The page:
This scanning electron microscope image shows the
characteristic spiral, or corkscrew, shape of C. jejuni cells and
related structures. Click the image for more information about
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Making Campylobacter Easier to
Count By Sharon
October 15, 2004
A new agar gel has been developed by Agricultural Research
Service (ARS) scientists to isolate and
count hard-to-see, microscopic organisms that can cause food poisoning.
For researchers in the laboratory, counting the number of
colonies of Campylobacter bacteria growing in round petri dishes can be
like trying to count the number of raindrops on your cars windshield
after a light rain.
Historically, agar--the gel material used to grow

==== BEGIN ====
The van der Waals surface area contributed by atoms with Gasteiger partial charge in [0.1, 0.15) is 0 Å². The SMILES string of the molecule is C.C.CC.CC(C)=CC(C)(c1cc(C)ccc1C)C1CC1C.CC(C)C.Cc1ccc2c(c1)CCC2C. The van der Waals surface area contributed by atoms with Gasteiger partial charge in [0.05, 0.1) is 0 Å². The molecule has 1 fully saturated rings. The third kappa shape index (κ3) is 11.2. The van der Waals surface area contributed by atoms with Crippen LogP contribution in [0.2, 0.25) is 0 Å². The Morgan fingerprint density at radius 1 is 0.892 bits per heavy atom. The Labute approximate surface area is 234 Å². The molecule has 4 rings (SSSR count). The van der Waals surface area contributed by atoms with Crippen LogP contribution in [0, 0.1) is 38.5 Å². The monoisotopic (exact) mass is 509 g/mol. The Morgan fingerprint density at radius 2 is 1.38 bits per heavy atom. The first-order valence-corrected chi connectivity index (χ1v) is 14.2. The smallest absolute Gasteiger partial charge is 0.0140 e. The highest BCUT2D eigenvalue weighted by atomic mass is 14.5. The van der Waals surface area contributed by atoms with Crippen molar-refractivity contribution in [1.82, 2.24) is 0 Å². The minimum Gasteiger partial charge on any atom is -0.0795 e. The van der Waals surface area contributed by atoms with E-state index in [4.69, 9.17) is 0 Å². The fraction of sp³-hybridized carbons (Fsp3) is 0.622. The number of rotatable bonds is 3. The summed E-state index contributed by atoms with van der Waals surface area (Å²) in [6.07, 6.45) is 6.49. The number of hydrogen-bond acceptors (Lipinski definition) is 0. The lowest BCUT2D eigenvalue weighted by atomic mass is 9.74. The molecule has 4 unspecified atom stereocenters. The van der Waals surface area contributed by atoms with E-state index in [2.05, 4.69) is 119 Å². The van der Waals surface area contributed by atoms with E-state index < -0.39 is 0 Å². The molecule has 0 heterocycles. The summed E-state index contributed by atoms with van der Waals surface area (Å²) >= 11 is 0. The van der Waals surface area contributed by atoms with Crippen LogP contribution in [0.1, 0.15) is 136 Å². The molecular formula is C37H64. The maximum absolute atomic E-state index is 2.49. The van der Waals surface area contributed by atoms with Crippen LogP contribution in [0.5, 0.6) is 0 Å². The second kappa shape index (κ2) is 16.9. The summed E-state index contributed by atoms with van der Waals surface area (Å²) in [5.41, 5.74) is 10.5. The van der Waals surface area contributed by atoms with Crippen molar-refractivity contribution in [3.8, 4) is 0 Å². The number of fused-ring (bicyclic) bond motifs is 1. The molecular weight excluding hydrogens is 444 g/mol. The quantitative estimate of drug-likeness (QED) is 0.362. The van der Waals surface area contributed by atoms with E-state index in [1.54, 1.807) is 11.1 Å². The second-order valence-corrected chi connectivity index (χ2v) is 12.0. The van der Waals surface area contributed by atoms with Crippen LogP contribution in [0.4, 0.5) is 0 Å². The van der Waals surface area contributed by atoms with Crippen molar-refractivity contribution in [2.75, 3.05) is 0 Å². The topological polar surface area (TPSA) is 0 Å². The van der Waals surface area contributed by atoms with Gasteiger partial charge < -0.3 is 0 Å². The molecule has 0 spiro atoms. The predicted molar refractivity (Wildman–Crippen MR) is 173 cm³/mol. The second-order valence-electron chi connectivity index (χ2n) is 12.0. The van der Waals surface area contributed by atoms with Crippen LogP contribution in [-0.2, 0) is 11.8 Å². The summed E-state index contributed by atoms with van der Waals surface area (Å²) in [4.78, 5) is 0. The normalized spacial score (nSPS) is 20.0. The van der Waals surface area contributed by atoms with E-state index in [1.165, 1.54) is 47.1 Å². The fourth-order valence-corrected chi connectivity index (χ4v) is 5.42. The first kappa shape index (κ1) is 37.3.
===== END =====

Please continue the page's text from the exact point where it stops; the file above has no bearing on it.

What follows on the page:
Campylobacter in tissue culture--has blood components, or charcoal, as
ingredients. These components give the agar a dark color. Unfortunately,
Campylobacter colonies are clear, often appearing as water droplets on
the agar. Now ARS food technologist J. Eric Line of the
Microbiological Safety Research Unit in Athens, Ga., has found a way to
make the task a whole lot easier.
Line has found that exposing Campylobacter to low levels
of a chemical called triphenyltetrazolium chloride (TTC) was not detrimental to
bacterial growth, yet imparted a deep-red to magenta color to the
Campylobacter colonies. The new agars used for Campylobacter
growth are translucent, resulting in a contrast of dark colonies on a
translucent background. This contrast makes it easier for researchers to
isolate and count Campylobacter. The new technology also allows
researchers to count the bacteria on light boxes or electronically.
Campylobacter is a food-borne pathogen found in numerous
raw or mishandled foods, including poultry. This illness is characterized by
symptoms such as diarrhea, cramping, abdominal pain and fever. The agar can be
used in laboratories to conduct diagnostic testing.
about this research in the October 2004 issue of Agricultural Research
ARS is the U.S. Department of
Agricultures chief scientific research agency.